The time loop or temporal loop is a plot device in fiction whereby characters re-experience a span of time which is repeated, sometimes more than once, with some hope of breaking out of the cycle of repetition. The term "time loop" is sometimes used to refer to a causal loop; however, causal loops are unchanging and self-originating, whereas time loops are constantly resetting: when a certain condition is met, such as a death of a character or a clock reaching a certain time, the loop starts again, possibly with one or more characters retaining the memories from the previous loop.
An early example of a time loop is the 1915 Russian novel Strange Life of Ivan Osokin, where the main character gets to live his life over again but struggles to change it the second time around. It was used in the short story "Doubled and Redoubled" by Malcolm Jameson that appeared in the February 1941 Unknown; the story tells of a person accidentally cursed to repeat a "perfect" day, including a lucky bet, a promotion, a heroically foiled bank robbery, and a successful wedding proposal. More recent examples include the 1973 short story "12:01 PM" and its 1990 film adaptation, the Soviet film Mirror for a Hero (1988), the Star Trek: The Next Generation episode "Cause And Effect" (1992), and the American film Groundhog Day (1993).
Japanese popular culture
The time loop is a familiar trope in Japanese pop culture media, especially anime. Its use in Japanese fiction dates back to Yasutaka Tsutsui's science fiction novel, The Girl Who Leapt Through Time (1965), one of the earliest works to feature a time loop, about a high school girl who repeatedly relives the same day. It was later adapted into a 1972 live-action Japanese television series, a hit 1983 live-action film, a 2006 anime film, and a 2010 live-action film. The 1983 live-action film adaptation of The Girl Who Leapt Through Time was a major box office success in Japan, where it was the second highest-grossing Japanese film of 1983. Its success was soon followed by numerous anime and manga using the time loop concept, starting with Mamoru Oshii's anime film Urusei Yatsura 2: Beautiful Dreamer (1984), and then the manga and anime series Kimagure Orange Road (1984–1988).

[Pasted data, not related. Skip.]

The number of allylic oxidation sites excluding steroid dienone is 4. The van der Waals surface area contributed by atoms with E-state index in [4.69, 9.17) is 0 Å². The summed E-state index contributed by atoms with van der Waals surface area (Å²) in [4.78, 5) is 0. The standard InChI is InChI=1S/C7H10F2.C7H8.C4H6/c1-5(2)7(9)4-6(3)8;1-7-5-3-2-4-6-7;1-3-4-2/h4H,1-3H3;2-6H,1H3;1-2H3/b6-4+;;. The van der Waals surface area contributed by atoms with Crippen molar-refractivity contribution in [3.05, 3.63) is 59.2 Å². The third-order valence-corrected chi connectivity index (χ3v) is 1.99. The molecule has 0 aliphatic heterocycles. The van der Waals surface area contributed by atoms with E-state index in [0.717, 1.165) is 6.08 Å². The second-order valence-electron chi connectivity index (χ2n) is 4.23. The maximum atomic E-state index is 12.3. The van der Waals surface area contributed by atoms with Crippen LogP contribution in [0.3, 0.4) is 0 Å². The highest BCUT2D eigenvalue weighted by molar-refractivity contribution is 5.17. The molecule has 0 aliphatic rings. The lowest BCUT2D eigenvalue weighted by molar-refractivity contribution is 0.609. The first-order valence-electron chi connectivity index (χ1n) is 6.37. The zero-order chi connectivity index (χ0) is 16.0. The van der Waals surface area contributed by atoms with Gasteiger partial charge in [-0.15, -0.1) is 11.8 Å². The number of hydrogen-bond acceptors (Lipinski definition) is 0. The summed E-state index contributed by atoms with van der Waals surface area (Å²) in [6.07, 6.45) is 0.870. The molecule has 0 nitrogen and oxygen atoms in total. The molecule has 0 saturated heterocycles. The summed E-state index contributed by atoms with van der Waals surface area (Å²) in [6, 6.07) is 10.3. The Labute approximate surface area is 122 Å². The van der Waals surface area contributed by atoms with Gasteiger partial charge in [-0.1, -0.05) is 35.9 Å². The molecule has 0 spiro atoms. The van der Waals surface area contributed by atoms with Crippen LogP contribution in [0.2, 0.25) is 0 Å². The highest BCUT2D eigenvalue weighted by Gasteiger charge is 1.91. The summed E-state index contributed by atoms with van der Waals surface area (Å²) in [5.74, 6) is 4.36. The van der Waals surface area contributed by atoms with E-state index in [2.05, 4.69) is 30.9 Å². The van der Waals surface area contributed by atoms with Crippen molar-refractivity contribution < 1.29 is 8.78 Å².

The time loop has since become a familiar anime trope. Other popular Japanese works that use the time loop concept include Hiroyuki Kanno's science fiction visual novel YU-NO: A Girl Who Chants Love at the Bound of this World (1996), the visual novel and anime franchise Higurashi When They Cry (2002), the light novel and anime franchise Haruhi Suzumiya (2003), Mamoru Oshii's Japanese cyberpunk anime film Ghost in the Shell 2: Innocence (2004), Hiroshi Sakurazaka's sci-fi light novel All You Need is Kill (2004) which was adapted into the Tom Cruise starring Hollywood film Edge of Tomorrow (2014), and the sci-fi visual novel and anime franchise Steins;Gate (2009).
As a puzzle
Stories with time loops commonly center on the character learning from each successive loop through time. Jeremy Douglass, Janet Murray, Noah Falstein and others compare time loops with video games and other interactive media, where a character in a loop learns about their environment more and more with each passing loop, and the loop ends with complete mastery of the character's environment. Shaila Garcia-Catalán et al. provide a similar analysis, saying that the usual way for the protagonist out of a time loop is acquiring knowledge, using retained memories to progress and eventually exit the loop. The time loop is then a problem-solving process, and the narrative becomes akin to an interactive puzzle.
The presentation of a time loop as a puzzle has subsequently led to video games that are centered on the time loop mechanic, giving the player the ability to learn and figure out the rules themselves. Games like The Legend of Zelda: Majora's Mask, Minit, The Sexy Brutale, Outer Wilds, 12 Minutes, Returnal and Deathloop were all designed to allow the player to figure out the loop's sequences of events and then navigate their character through a loop a final time to successfully complete the game. According to Raul Rubio, the CEO of Tequila Works that created The Sexy Brutale, "Time loops allow players to train to get better at the game, faster, smarter, by experimenting from a fixed starting situation, and seeing what it works to move 'forward' within the loop and adding something else to that structure to build a solid process."
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